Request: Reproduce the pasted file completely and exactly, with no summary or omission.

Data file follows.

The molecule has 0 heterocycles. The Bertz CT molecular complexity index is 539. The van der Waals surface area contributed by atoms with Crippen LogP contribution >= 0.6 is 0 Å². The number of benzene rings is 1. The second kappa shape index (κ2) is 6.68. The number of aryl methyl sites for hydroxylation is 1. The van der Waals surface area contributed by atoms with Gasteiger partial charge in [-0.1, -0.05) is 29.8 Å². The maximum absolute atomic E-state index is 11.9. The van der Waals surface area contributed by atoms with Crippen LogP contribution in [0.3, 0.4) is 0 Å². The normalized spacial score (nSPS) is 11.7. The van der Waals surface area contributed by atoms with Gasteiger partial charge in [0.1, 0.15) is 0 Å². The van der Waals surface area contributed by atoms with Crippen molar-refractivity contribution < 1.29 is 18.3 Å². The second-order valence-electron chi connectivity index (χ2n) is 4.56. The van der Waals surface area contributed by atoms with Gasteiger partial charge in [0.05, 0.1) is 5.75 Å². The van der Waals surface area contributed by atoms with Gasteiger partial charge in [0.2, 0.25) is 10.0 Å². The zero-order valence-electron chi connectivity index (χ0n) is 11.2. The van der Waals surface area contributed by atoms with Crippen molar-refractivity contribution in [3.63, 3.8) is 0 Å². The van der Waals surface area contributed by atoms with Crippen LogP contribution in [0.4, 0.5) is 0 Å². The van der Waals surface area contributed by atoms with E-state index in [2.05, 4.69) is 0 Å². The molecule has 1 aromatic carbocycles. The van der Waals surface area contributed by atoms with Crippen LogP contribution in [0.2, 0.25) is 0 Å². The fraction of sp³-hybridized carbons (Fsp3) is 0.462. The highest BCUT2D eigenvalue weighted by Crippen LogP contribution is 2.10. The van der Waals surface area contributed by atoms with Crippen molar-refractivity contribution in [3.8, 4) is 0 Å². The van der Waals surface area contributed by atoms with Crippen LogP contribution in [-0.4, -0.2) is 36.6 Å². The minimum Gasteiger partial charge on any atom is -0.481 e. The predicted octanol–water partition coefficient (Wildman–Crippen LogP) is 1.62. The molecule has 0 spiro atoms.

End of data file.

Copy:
The molecule has 0 heterocycles. The Bertz CT molecular complexity index is 539. The van der Waals surface area contributed by atoms with Crippen LogP contribution >= 0.6 is 0 Å². The number of benzene rings is 1. The second kappa shape index (κ2) is 6.68. The number of aryl methyl sites for hydroxylation is 1. The van der Waals surface area contributed by atoms with Gasteiger partial charge in [-0.1, -0.05) is 29.8 Å². The maximum absolute atomic E-state index is 11.9. The van der Waals surface area contributed by atoms with Crippen LogP contribution in [0.3, 0.4) is 0 Å². The normalized spacial score (nSPS) is 11.7. The van der Waals surface area contributed by atoms with Gasteiger partial charge in [0.1, 0.15) is 0 Å². The van der Waals surface area contributed by atoms with Crippen molar-refractivity contribution < 1.29 is 18.3 Å². The second-order valence-electron chi connectivity index (χ2n) is 4.56. The van der Waals surface area contributed by atoms with Gasteiger partial charge in [0.05, 0.1) is 5.75 Å². The van der Waals surface area contributed by atoms with Gasteiger partial charge in [0.2, 0.25) is 10.0 Å². The zero-order valence-electron chi connectivity index (χ0n) is 11.2. The van der Waals surface area contributed by atoms with Crippen molar-refractivity contribution in [3.63, 3.8) is 0 Å². The van der Waals surface area contributed by atoms with Crippen LogP contribution in [0.4, 0.5) is 0 Å². The van der Waals surface area contributed by atoms with E-state index in [2.05, 4.69) is 0 Å². The molecule has 1 aromatic carbocycles. The van der Waals surface area contributed by atoms with Crippen LogP contribution in [0.2, 0.25) is 0 Å². The fraction of sp³-hybridized carbons (Fsp3) is 0.462. The highest BCUT2D eigenvalue weighted by Crippen LogP contribution is 2.10. The van der Waals surface area contributed by atoms with Crippen molar-refractivity contribution in [3.8, 4) is 0 Å². The van der Waals surface area contributed by atoms with Crippen LogP contribution in [-0.4, -0.2) is 36.6 Å². The minimum Gasteiger partial charge on any atom is -0.481 e. The predicted octanol–water partition coefficient (Wildman–Crippen LogP) is 1.62. The molecule has 0 spiro atoms.